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Would Labour's 'four day work week' save UK businesses time and money?

7 min read

24 September 2019

Features Editor, Real Business

Labour's desire to cut down on average working hours might unnerve some business owners, but could it improve productivity and profits by preventing burnout and staff turnover?

Just imagine if the Labour Party won a general election…now before all our entrepreneurial readers cringe and grit their teeth at the thought, would a left-wing government really be that bad for UK business?

Labour wants to cut down on working hours

Shadow Chancellor John McDonnell wants to cut average working hours. Source: youtube.com

As the Labour Party’s annual conference is in full swing, (taking place in the appropriately ‘liberal’ seaside city of Brighton and running from Saturday 21 September to Wednesday 25 September), what better time to assess what ‘the opposition’ have in their tool-kit to win over the electorate?

Why should business owners care?

Where the UK business community is concerned it was a remark made by Labour’s Shadow Chancellor John McDonnell about working hours that was the most interesting part of his conference speech. The long-time Labourite declared that the party would usher in a 32-hour working week within a decade if they were in charge.

Is the UK ‘overworked’?

Don't underestimate how stress affects productivity

UK workers on average work longer hours than their EU counterparts.

If successful, this move would put UK workers on the same latitude as the Scandinavian counties, many of whom enjoy fewer overall working hours currently, and have seen higher productivity rates as a result.

Moreover, there’s already evidence that adopting the four day work week has led to increased productivity levels for some UK SMEs.

These conservative decisions, McDonnell and his party seem to intimate, have left us an overworked, and dare we say, a burned-out employment pool? Is he right?

Employer concerns and working comparisons

But wouldn’t fewer working hours mean less work is done and that employees would be paid less? McDonnell thinks not, saying, with some confidence in his conference speech that it could be achieved with “no loss to pay.” But before we get carried away with notions of an employee workplace nirvana, how does the UK measure up to other EU member states with it comes to average working weeks?

Currently, the UK sees full-time employees working at an average of 42.5 hours a week versus an EU average of 41.2, according to the statistics body, eurostat.

How Labour would change things…

Among other things, McDonnell also vowed that Labour would end the UK’s current ‘opt-out’ stance on the EU working time directive, an EU policy that limits the hours a person can work in an average week to 48 hours.

They also want to increase statutory holiday entitlement, which currently sits at 28 days.

For example, a 2019 report from UK HR company, Breathe revealed that unexplained mental health absences at work cost the UK economy up to £1.4 billion a year.

These conservative decisions, McDonnell and his party seem to intimate, have left us an overworked, and dare we say, a burned-out employment pool? Is he right?

Should SME owners be listening up?

Perhaps there’s scope for employers to see such potential policies, not as some hard-left socialist dream that will cut many a company’s profits, but as methods that may, in fact, increase employee productivity, minimise staff turnover, and reduce absences.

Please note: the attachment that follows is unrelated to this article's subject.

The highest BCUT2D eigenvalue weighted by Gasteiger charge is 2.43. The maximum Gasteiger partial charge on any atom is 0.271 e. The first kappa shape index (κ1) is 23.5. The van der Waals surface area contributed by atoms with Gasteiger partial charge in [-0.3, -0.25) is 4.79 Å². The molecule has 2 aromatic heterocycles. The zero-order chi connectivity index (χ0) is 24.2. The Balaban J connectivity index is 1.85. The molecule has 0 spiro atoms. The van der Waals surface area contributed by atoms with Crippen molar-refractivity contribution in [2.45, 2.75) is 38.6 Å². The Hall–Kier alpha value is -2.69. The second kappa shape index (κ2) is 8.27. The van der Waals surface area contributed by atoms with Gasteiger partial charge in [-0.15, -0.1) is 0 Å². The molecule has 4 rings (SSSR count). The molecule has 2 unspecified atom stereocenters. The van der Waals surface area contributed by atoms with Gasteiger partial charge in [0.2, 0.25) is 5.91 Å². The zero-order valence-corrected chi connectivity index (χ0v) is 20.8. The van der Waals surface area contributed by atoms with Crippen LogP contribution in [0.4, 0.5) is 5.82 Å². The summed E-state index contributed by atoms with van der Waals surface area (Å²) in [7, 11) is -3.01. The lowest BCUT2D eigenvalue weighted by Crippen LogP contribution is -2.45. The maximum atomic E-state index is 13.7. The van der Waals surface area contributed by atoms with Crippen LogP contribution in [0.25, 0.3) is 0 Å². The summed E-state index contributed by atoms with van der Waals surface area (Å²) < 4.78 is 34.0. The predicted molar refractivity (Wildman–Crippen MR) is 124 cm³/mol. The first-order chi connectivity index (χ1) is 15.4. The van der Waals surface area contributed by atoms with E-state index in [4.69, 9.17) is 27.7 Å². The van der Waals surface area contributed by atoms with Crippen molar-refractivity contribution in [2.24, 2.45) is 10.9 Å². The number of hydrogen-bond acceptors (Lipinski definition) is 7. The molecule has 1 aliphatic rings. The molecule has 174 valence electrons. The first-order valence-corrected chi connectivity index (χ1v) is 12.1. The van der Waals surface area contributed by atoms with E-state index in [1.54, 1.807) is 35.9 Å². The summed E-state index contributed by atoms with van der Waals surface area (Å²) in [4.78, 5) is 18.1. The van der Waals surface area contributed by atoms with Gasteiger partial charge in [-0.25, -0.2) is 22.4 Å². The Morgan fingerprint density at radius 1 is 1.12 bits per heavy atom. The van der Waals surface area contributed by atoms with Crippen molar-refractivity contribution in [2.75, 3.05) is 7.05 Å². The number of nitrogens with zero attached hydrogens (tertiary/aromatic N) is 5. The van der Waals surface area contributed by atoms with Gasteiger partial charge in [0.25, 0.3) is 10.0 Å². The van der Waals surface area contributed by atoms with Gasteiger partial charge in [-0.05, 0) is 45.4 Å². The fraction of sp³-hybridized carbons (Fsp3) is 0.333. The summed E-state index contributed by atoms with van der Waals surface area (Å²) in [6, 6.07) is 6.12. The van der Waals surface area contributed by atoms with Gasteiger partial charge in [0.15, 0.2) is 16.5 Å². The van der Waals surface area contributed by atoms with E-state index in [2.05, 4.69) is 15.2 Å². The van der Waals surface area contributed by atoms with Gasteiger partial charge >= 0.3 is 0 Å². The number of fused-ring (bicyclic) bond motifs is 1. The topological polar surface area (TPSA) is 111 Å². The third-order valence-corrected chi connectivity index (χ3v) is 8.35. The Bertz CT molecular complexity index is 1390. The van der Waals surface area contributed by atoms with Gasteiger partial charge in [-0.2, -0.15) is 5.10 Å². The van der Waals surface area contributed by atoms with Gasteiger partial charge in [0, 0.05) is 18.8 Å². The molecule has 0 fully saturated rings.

Why? Because the statistics that prove our workforce is heading for burnout are there for all to see.

For example, a 2019 report from UK HR company, Breathe revealed that unexplained mental health absences at work cost the UK economy up to £1.4 billion a year.

Low sick leave + high turnover = an unhappy and unproductive workforce?

According to HR Magazine, late 2017 saw UK staff turnover rates reach a five year high. A year later, statistics gleaned from the ONS seemed to suggest that sick leave rates from work were the lowest on record.

According to 2018 statistics taken from The Guardian, over half a million people in the UK suffer from ‘workplace stress‘ including depression and anxiety.

What does this mean?

Namely that there’s a culture of presenteeism, a fear of taking sick leave and a tolerance of long hours, which means when staff can’t go on whether that’s due to sickness, mental health issues or general burnout, they would rather leave their job than try to change their immediate working environment for the better.

Is the UK a stressful place to work?

Not only this, according to 2018 statistics taken from The Guardian, over half a million people in the UK suffer from ‘workplace stress‘ including depression and anxiety. At best workplace stress can lead to high rates of staff turnover in a company, at worst it can lead to long-term illness and even to breakdowns, where recovery isn’t easy.

While we can’t say with certainty that these factors would improve by reducing working hours and extending holiday periods, but the fact that employers are grappling with job-hopping, burned out and sick employees shows that changes have to be made regardless.

Could addressing these issues save you money?

What we do know is that the status quo isn’t working in terms of achieving optimum employee productivity and attendance. So, even if you’re not a Labour supporter, surely the points put forward by McDonnell and his party, at the very least, provide some ‘food for thought’?

After all, if your staff aren’t happy, healthy productive or present, then they’re costing your business time and money.